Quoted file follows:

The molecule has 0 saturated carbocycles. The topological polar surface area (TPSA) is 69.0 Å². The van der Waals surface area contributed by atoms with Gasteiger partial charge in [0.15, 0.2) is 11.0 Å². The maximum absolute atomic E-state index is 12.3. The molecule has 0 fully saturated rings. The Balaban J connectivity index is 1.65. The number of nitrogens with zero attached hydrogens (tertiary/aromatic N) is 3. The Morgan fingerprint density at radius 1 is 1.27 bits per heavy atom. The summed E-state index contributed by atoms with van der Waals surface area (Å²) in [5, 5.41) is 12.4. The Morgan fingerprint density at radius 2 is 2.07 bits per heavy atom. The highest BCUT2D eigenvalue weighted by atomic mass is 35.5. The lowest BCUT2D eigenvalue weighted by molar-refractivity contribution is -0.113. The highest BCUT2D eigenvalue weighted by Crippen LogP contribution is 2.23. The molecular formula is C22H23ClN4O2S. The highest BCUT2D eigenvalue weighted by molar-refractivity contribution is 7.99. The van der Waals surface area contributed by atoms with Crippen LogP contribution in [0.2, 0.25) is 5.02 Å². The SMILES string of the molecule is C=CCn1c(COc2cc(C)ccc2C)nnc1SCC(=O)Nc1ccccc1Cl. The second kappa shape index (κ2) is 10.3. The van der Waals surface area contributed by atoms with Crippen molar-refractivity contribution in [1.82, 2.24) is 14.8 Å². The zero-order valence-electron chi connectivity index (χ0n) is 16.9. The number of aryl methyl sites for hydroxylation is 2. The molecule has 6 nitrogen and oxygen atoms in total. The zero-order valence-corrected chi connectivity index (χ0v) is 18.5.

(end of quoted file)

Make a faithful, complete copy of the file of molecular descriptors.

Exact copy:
The molecule has 0 saturated carbocycles. The topological polar surface area (TPSA) is 69.0 Å². The van der Waals surface area contributed by atoms with Gasteiger partial charge in [0.15, 0.2) is 11.0 Å². The maximum absolute atomic E-state index is 12.3. The molecule has 0 fully saturated rings. The Balaban J connectivity index is 1.65. The number of nitrogens with zero attached hydrogens (tertiary/aromatic N) is 3. The Morgan fingerprint density at radius 1 is 1.27 bits per heavy atom. The summed E-state index contributed by atoms with van der Waals surface area (Å²) in [5, 5.41) is 12.4. The Morgan fingerprint density at radius 2 is 2.07 bits per heavy atom. The highest BCUT2D eigenvalue weighted by atomic mass is 35.5. The lowest BCUT2D eigenvalue weighted by molar-refractivity contribution is -0.113. The highest BCUT2D eigenvalue weighted by Crippen LogP contribution is 2.23. The molecular formula is C22H23ClN4O2S. The highest BCUT2D eigenvalue weighted by molar-refractivity contribution is 7.99. The van der Waals surface area contributed by atoms with Crippen LogP contribution in [0.2, 0.25) is 5.02 Å². The SMILES string of the molecule is C=CCn1c(COc2cc(C)ccc2C)nnc1SCC(=O)Nc1ccccc1Cl. The second kappa shape index (κ2) is 10.3. The van der Waals surface area contributed by atoms with Crippen molar-refractivity contribution in [1.82, 2.24) is 14.8 Å². The zero-order valence-electron chi connectivity index (χ0n) is 16.9. The number of aryl methyl sites for hydroxylation is 2. The molecule has 6 nitrogen and oxygen atoms in total. The zero-order valence-corrected chi connectivity index (χ0v) is 18.5.